Once your foal has been weaned and no longer calls out for his mother, he is ready for his Join-Up sessions. Accomplishing Join-Up is a great way for your foal to enter that period of his life when his mother is no longer a factor. Properly done, it will promote an understanding between weanling and human that will be beneficial lifelong. I recommend two or three Join-Up sessions on consecutive days. Be gentle and patient with foals as they are small and ultra-sensitive.

 

Doing too many Join-Up sessions at this stage is usually counterproductive. It is a little like often telling a child the same story; the foal will come to resent it and exhibit gestures of anger. Prudently accomplished, two or three Join-Up sessions will allow you to live by the concepts of Join-Up throughout the relationship with your horse.

 

The post Join-Up work with the Dually Halter should proceed until you achieve strong signs of willingness and relaxation. Then, you can move on to accomplish other goals. The Dually is very effective for schooling a horse to stand for the farrier or the veterinarian. The Dually halter will also help a horse load into a trailer, walk into a starting gate (starting stalls), walk through water, stand for mounting or any other handling problems.

 

Any person preparing a horse to be trimmed or shod by the farrier should take this responsibility seriously. I have seen extremely wild and fractious horses that require a week or more to be prepared for the farrier’s visit. During this training period the sessions might take up to an hour a day. Half-hour sessions twice a day are not a bad idea.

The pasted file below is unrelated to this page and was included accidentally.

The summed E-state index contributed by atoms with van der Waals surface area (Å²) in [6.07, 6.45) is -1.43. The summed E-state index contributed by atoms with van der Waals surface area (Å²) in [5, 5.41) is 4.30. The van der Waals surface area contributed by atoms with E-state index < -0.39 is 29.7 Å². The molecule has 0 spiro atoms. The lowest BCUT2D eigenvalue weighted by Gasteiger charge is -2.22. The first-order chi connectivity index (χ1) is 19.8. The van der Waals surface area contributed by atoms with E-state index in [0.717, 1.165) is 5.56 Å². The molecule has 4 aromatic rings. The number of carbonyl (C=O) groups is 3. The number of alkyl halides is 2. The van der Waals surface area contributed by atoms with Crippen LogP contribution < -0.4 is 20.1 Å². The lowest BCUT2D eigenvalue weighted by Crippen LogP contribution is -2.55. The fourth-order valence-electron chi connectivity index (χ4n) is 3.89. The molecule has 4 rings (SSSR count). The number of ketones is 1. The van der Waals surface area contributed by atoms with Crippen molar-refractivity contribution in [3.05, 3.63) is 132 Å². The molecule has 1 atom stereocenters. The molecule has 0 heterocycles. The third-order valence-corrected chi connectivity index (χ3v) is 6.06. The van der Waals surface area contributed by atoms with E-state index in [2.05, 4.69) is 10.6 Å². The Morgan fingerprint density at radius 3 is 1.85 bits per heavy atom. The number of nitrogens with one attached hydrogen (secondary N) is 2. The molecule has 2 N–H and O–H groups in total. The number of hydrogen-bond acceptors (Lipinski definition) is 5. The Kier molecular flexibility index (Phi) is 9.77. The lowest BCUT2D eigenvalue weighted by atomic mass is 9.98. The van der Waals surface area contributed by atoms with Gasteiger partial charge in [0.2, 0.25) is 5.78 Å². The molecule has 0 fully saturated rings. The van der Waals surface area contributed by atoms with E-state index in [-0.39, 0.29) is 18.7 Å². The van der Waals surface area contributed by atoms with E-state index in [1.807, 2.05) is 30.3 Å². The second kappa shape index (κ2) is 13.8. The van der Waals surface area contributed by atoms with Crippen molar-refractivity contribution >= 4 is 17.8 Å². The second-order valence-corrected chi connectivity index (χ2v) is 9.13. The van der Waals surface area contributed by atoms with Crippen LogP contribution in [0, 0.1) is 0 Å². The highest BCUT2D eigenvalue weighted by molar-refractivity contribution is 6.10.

In every country I have visited, I have found that some people believe that the farrier can educate the horse himself when it comes to standing and behaving while the footwork is done. This is an unacceptable mind-set. A farrier is a professional and should be treated as such. His expertise is to care for your horse’s feet, not to train him. While it is true that some farriers are also good horsemen and quite capable of doing the training, most horse owners do not plan to pay the farrier for training services.

 

The farrier often feels that he is being taken advantage of and should not be required to take the time necessary to train. This can result in short tempers, and horses dealt with in an inappropriate way. While farriers are generally physically fit, muscular and capable of administering harsh treatment, should something like this occur, the blame should rest with the people securing their services, and not the farrier. Starting to prepare your horse to meet the farrier should preferably be done just after weaning, but you might inherit an older horse that has not had this education.

 
More Videos